Commenting on the strategy for the motorcycle business under the new MTP, Yanagi said, “We will shift to highly efficient business management that emphasises profitability.”

    The motorcycle business will pursue highly efficient business management to achieve its final year, 2018 target of net sales of ¥1,300.0 billion (Rs 67,600 crore) with operating income of ¥74.0 billion (Rs 3,848 crore). This will involve highly efficient product development and cost reductions with an emphasis on high management efficiency and product competitiveness. Under the new MTP, Yamaha aims to make maximum use of platform models to consolidate the number of engines and bodies while expanding the model line-up to meet diversifying customer needs with new products. By pursuing cost reductions in procurement, manufacturing, and logistics, the company aims to reduce costs by a total of ¥60.0 billion (Rs 3,120 crore), equivalent to 5 percent of material purchase costs. Logistics costs are also to be reduced by applying the concept of Yamaha’s unique theoretical-value-based production to logistics.

    In the growth lane
    During MTP 2013–2015, Yamaha had set itself targets of ¥1,600.0 billion (Rs 83,200 crore) in net sales with operating income of ¥80.0 billion (Rs 4,160) for an operating income ratio of 5 percent. This was to be achieved through strengthening product competitiveness, changes to its Monozukuri (an approach to engineering, manufacturing and marketing products that emphasises craftsmanship and excellence), structural reforms and implementing growth strategies to reinforce our profit structure and achieved cost reductions.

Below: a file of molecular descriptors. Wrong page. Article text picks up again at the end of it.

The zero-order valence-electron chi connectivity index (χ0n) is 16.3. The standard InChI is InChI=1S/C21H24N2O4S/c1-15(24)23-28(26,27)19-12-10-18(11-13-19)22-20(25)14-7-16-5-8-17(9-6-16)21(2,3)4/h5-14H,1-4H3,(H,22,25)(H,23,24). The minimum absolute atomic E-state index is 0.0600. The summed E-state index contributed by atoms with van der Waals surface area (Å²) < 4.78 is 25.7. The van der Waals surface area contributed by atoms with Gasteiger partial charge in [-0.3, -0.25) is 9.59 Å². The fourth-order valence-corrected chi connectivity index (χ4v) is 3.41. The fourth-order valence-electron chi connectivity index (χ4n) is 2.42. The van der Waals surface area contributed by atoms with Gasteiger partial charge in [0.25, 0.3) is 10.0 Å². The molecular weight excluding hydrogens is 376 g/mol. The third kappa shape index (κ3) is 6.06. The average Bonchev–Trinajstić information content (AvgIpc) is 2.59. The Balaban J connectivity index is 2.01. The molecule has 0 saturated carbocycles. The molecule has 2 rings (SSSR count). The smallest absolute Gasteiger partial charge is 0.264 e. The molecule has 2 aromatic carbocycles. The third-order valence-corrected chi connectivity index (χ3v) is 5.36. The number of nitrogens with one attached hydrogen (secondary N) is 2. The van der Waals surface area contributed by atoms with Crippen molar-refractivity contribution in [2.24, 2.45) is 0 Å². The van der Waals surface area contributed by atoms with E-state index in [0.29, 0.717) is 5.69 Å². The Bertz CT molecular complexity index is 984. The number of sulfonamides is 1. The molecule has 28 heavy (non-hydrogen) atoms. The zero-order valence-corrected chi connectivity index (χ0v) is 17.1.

The results for the fiscal year ended December 31, 2015, and Yamaha succeeded with net sales of ¥1,615.4 billion (Rs 84,000 crore) with operating income of ¥120.4 billion (Rs 6,260 crore), marking the third consecutive year of revenue and profit growth. The company admits that while production volume for key products declined by roughly 600,000 units over the three-year period, sales rose in developed markets and the introduction of higher-priced models in emerging markets. In addition, the market share grew for its motorcycle business in all markets except the (ASEAN) region. For the new MTP (2016-2018), Yamaha is targeting net sales of ¥2 trillion (Rs 104,000 crore) and ¥180.0 billion (Rs 9,360 crore) in operating income (for a 10% operating income ratio). To achieve this, it aims to enhance the earnings power of existing businesses even further, by maintaining the strength of the motorcycle, marine products, and recreational vehicles (RVs) businesses in developed markets, and increasing earnings in emerging markets with a focus on Indonesia, India, and Vietnam.

    For Yamaha Motor Group, overseas sales account for around 90% of both total sales volume and production volume for key products. In terms of globalising development, its target is to have 35 percent of development in the motorcycle business, including vehicle bodies and engines, carried out locally in three years.